When I’m on vacation, I tend to swap between the buffet and sit down meals. I really like a sit down… you take some time, have a conversation, food comes, you enjoy it because it was made for you. Buffets are stupid practical when you have kids and are time constrained. As an adult though, buffets give me a sense of anxiety. There’s just SO MUCH STUFF, I don’t know where to start or end. I tend to walk circles around, look at other people’s plates, then somehow end up with a plate of mexican/indian/local dishes. Jerk chicken and curry? It’s a weird mix.
Open ended games have a similar issue – so much choice. Skyrim has a wide set of possible activities; you can level, explore, quest, increase factions, hunt secrets, go for achievements, craft, sneak, etc… Still, they are generally contained, and you’re not exactly presented with all those options from the start. In that sense, you can’t jump from level 10 to 40 by changing locations – there’s a sense of progress. The framing of those various activities is the main quest, with a final boss fight to close out.
The more I get back into Warframe, the more I realize that this is not the case. There’s a framework of missions to unlock features, but it’s entirely posssible to max out your character after a couple hours of play – at least in the traditional sense of levels of your class. Within a few more hours, you start unlocking more and more things to do. I am going to drop a video that describes the TON of stuff (2:38 is where it goes off the list).
Each of of those is a separate system, with its own goals. In nearly all cases, those systems interact with another system (or systems). In many cases you are prevented from progressing in one goal until another system’s goal is achieved.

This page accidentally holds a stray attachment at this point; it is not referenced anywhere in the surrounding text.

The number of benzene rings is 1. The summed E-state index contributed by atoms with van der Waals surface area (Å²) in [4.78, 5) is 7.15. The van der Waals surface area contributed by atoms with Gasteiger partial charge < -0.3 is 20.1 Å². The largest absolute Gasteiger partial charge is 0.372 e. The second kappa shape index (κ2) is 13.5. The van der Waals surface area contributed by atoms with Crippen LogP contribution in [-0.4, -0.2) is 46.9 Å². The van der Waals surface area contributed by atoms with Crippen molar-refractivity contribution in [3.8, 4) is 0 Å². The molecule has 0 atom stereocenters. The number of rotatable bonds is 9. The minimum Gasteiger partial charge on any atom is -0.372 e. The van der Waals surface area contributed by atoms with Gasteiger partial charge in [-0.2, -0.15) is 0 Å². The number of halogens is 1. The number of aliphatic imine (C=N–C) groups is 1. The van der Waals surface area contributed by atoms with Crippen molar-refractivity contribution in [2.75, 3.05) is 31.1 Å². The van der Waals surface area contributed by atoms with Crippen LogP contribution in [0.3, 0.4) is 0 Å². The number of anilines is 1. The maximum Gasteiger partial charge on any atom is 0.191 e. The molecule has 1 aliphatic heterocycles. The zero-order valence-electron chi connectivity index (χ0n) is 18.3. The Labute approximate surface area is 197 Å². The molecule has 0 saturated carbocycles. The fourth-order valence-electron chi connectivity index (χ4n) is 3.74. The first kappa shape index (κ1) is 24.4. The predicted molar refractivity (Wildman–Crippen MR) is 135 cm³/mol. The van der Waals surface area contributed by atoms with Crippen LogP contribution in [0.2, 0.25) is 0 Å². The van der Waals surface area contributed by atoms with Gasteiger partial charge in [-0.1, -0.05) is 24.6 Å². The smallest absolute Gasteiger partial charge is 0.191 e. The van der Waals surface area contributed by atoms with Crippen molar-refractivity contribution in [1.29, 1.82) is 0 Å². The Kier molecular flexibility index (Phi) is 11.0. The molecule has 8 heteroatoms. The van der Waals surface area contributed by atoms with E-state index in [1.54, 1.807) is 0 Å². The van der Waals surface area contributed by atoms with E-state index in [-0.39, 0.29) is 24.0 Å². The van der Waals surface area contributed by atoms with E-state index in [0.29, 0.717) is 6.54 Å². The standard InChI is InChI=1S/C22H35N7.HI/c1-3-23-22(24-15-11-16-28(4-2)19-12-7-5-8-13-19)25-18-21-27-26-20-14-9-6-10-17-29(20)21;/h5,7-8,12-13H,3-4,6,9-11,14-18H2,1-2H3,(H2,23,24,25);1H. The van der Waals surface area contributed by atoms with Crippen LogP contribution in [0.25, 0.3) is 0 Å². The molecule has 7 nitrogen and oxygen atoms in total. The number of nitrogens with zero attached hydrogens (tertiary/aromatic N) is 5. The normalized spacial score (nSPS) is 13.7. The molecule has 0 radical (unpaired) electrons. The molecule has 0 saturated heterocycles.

Warframe feels like a never ending buffet, and one without labels. You could end up filling your plate with white rice, while being completely unaware that there’s a set of delicious canard confit a few steps away. Worse, you could simply end up running around missions without any idea of what to do.
This lack of clear progress is both a challenge and its own reward. WoW has a single primary goal, increase your ilvl. Nearly every other system is based on this goal – pet battles, transmog, and toys are an exception. It is very difficult to get lost on that path, and since there’s only one goal, people will take the easiest system to achieve it. (There’s a rant topic…)
Warframe has multiple large systematic goals. Collect more frames/weapons, unlock more missions (to get more frames/weapons), complete quests (to unlock more missions), gain faction (to unlock more quests), max out frames/weapons (to increase Mastery), increase Mastery (to unlock more missions, quests, factions, frames/weapons). It seems like an outright mess, and compared to nearly every other game out there it is. Yet the amount of player agency here is astounding.
You want it to be a parkour simulator? Sure. A boss grinder? Yup. A social hub? Can do. A cosmetics hunt? Yessir. Open-world exploration? That too. It’s a game that becomes what you want it to be. The challenge, as with a buffet, is that it’s entirely possible to gorge yourself to exhaustion.
I love horizontal progression games, the broad variety of choice feels less constraining than a railroaded path of increasing numbers.
Just like a buffet, there are some who may have an overall strategy of picking and selecting small quantities of tapas items they enjoy until they’re happy and sated, there can be others who just like only a few things and create their own main course and dishes out of those few, or even those who want to min-max the price of the buffet and gorge themselves solely on high return items (we hope they really like oysters, or they might be making themselves miserable in the bargain.)
Life tends to resemble horizontal progression more than vertical anyway, so one may as well get some practice at goal setting wherever one can find it.